As a concerned mama or daddy, you probably already know that having just one or two sunburns can significantly increase your baby’s risk of melanoma later in life. Having five or more sunburns during childhood can increase the lifetime risk of melanoma by 80%. With those worrisome statistics in mind, you want to make sure you are doing the most to prevent a sunburn for your baby.
Babies should avoid being outside during peak ultraviolet hours (10 am – 2 pm) and wear hats and clothing with UPF protection whenever possible. Also, if your baby is outside, seek shade as much as you can.
If your baby is six months or older, you can use sunscreen to further protect her from the sun’s harmful rays. But, how do you know if you’re using the safest baby sunscreen? Here are some guidelines:
- Go chemical-free. When choosing sunscreen, look for a chemical-free option. Chemical-free sunscreens are less irritating to a baby’s delicate skin. Chemical-free sunscreens usually have zinc oxide and titanium dioxide listed as their active ingredients. These ingredients create a physical barrier that blocks the sun from the skin.
- Know your numbers. The American Academy of Dermatology recommends using a broad-based spectrum sunscreen (meaning it protects against both UVA and UVB rays) with an SPF of 30 or more. An SPF number is the theoretical amount of time you can spend in the sun without getting sunburned. However, double the SPF does not mean double the amount of time you can stay out. More is not necessarily more, but you want a minimum of 30. Baby Pibu’s Baby Sunscreen has an SPF of 30+ and offers broad-spectrum protection.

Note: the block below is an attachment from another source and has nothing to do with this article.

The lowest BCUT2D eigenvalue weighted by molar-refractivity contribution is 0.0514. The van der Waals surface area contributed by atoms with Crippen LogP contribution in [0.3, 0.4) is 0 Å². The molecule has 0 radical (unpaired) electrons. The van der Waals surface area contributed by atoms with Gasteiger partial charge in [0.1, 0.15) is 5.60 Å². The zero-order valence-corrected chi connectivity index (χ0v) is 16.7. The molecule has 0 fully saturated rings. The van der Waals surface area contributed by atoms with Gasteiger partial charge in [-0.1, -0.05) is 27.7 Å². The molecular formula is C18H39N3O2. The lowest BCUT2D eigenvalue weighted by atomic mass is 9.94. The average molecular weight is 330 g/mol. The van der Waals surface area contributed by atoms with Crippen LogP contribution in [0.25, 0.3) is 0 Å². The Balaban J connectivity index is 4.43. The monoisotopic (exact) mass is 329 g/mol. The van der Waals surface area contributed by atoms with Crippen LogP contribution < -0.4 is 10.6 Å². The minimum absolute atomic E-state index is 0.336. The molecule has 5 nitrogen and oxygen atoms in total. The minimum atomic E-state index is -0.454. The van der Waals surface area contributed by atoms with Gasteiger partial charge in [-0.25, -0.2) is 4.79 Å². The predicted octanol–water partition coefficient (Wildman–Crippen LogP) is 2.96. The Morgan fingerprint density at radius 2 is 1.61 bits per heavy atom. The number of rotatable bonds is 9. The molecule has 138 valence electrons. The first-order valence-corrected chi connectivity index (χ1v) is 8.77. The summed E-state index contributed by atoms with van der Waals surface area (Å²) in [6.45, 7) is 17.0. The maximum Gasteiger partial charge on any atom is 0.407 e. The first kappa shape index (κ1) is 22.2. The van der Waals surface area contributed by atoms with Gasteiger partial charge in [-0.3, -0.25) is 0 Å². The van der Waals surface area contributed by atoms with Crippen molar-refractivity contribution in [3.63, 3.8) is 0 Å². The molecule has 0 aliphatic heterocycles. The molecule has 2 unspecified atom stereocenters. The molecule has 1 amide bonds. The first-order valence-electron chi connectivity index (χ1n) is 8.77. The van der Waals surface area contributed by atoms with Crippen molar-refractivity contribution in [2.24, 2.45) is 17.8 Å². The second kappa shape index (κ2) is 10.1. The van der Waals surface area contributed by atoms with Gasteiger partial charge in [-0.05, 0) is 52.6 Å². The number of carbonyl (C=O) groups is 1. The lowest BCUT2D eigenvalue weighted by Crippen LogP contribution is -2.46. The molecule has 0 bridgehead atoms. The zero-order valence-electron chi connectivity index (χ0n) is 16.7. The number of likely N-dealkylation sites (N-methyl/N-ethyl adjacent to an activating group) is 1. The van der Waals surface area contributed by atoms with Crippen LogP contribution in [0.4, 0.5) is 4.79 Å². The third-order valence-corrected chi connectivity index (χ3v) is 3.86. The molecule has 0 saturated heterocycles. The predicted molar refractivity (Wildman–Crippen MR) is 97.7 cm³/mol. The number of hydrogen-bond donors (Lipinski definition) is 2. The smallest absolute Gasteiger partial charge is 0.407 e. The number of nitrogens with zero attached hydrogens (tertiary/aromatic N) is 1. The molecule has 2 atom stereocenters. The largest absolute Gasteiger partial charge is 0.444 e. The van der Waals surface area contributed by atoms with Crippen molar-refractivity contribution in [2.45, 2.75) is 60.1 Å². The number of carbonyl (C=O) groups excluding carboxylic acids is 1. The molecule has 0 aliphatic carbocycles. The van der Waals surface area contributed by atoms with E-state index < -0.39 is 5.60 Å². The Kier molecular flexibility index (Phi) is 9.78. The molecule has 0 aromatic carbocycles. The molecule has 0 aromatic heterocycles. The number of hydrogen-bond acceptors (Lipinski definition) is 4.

- Avoid fragrance. Up to 10% of the North American population has a fragrance allergy, meaning fragrance causes a skin rash. Fragrance is one of the top five allergens causing skin rashes. While the scent of coconuts in sunscreen may bring back memories of a great vacation or feelings of nostalgia, it’s best to keep it off of your baby.
- Apply early and often. Sunscreen needs upwards of 30 minutes for the ingredients to bind with the skin and create a strong barrier. Don’t wait until you’re sitting by the pool or nestled in the sand to apply sunscreen. A good rule of thumb is to apply sunscreen as you are getting your baby into his bathing suit. And don’t forget to reapply. Sunscreens need to be reapplied every 1 ½ – 2 hours. Apply even more frequently if you and your baby have been swimming or sweating.
- Avoid nanoparticles. Nanoparticles are very, very tiny, microscopic components of an item. With regard to sunscreen, there are concerns that nanoparticles of zinc oxide and titanium dioxide can cross through the skin, enter the bloodstream, and end up in key organs because the particles are so small. People with eczema and psoriasis, as well as other skin concerns, should be particularly careful of nanoparticles because their skin’s barrier is weakened. Baby Pibu’s Baby Sunscreen uses micronized particles of zinc oxide and titanium dioxide in its formula. There are no nanoparticles present.
- Rub, rub, rub. While spray sunscreens are certainly convenient, it’s best to avoid them for your baby. Some spray sunscreens may also use nanoparticles that could deposit in the lungs. Instead, liberally spread sunscreen all over your little one and treat him to a mini-massage.
The only way to 100% avoid a sunburn is to stay out of the sun completely. Since this is not an option (after all, we all need some fresh air!) make every effort to keep your baby protected by using a safe sunscreen. With the tips above, you can be sure you know you’re using the safest baby sunscreen for your little one. Enjoy some outdoors time together, safely!